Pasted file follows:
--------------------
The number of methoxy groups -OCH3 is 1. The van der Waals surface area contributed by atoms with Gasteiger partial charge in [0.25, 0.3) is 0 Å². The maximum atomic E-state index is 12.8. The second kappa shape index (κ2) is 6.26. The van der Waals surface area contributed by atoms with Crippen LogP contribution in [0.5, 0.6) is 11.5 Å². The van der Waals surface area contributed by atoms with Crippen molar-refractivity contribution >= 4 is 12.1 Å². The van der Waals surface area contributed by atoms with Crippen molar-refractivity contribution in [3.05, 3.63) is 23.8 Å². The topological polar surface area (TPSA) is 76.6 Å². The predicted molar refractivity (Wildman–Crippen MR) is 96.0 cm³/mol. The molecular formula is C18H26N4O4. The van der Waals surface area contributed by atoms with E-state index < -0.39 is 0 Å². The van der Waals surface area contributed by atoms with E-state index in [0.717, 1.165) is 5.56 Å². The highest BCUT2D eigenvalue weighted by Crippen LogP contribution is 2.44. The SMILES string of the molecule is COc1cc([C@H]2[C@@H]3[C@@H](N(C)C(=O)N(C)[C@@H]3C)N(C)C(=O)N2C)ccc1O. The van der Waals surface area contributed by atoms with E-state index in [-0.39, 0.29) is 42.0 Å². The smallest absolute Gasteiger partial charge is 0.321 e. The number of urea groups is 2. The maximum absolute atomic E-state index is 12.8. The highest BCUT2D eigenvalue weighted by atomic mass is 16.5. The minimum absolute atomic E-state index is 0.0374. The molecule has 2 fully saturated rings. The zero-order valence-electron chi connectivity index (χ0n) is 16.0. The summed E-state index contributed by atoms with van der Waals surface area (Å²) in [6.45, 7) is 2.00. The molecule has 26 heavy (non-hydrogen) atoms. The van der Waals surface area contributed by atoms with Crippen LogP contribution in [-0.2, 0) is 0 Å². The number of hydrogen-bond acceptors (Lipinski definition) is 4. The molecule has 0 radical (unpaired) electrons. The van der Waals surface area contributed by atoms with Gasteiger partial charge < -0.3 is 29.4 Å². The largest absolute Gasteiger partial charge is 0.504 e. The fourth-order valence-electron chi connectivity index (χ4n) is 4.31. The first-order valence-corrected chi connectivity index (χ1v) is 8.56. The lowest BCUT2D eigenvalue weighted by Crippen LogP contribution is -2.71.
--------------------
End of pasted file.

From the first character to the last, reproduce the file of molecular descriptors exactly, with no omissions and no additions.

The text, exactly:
The number of methoxy groups -OCH3 is 1. The van der Waals surface area contributed by atoms with Gasteiger partial charge in [0.25, 0.3) is 0 Å². The maximum atomic E-state index is 12.8. The second kappa shape index (κ2) is 6.26. The van der Waals surface area contributed by atoms with Crippen LogP contribution in [0.5, 0.6) is 11.5 Å². The van der Waals surface area contributed by atoms with Crippen molar-refractivity contribution >= 4 is 12.1 Å². The van der Waals surface area contributed by atoms with Crippen molar-refractivity contribution in [3.05, 3.63) is 23.8 Å². The topological polar surface area (TPSA) is 76.6 Å². The predicted molar refractivity (Wildman–Crippen MR) is 96.0 cm³/mol. The molecular formula is C18H26N4O4. The van der Waals surface area contributed by atoms with E-state index < -0.39 is 0 Å². The van der Waals surface area contributed by atoms with E-state index in [0.717, 1.165) is 5.56 Å². The highest BCUT2D eigenvalue weighted by Crippen LogP contribution is 2.44. The SMILES string of the molecule is COc1cc([C@H]2[C@@H]3[C@@H](N(C)C(=O)N(C)[C@@H]3C)N(C)C(=O)N2C)ccc1O. The van der Waals surface area contributed by atoms with E-state index in [-0.39, 0.29) is 42.0 Å². The smallest absolute Gasteiger partial charge is 0.321 e. The number of urea groups is 2. The maximum absolute atomic E-state index is 12.8. The highest BCUT2D eigenvalue weighted by atomic mass is 16.5. The minimum absolute atomic E-state index is 0.0374. The molecule has 2 fully saturated rings. The zero-order valence-electron chi connectivity index (χ0n) is 16.0. The summed E-state index contributed by atoms with van der Waals surface area (Å²) in [6.45, 7) is 2.00. The molecule has 26 heavy (non-hydrogen) atoms. The van der Waals surface area contributed by atoms with Crippen LogP contribution in [-0.2, 0) is 0 Å². The number of hydrogen-bond acceptors (Lipinski definition) is 4. The molecule has 0 radical (unpaired) electrons. The van der Waals surface area contributed by atoms with Gasteiger partial charge < -0.3 is 29.4 Å². The largest absolute Gasteiger partial charge is 0.504 e. The fourth-order valence-electron chi connectivity index (χ4n) is 4.31. The first-order valence-corrected chi connectivity index (χ1v) is 8.56. The lowest BCUT2D eigenvalue weighted by Crippen LogP contribution is -2.71.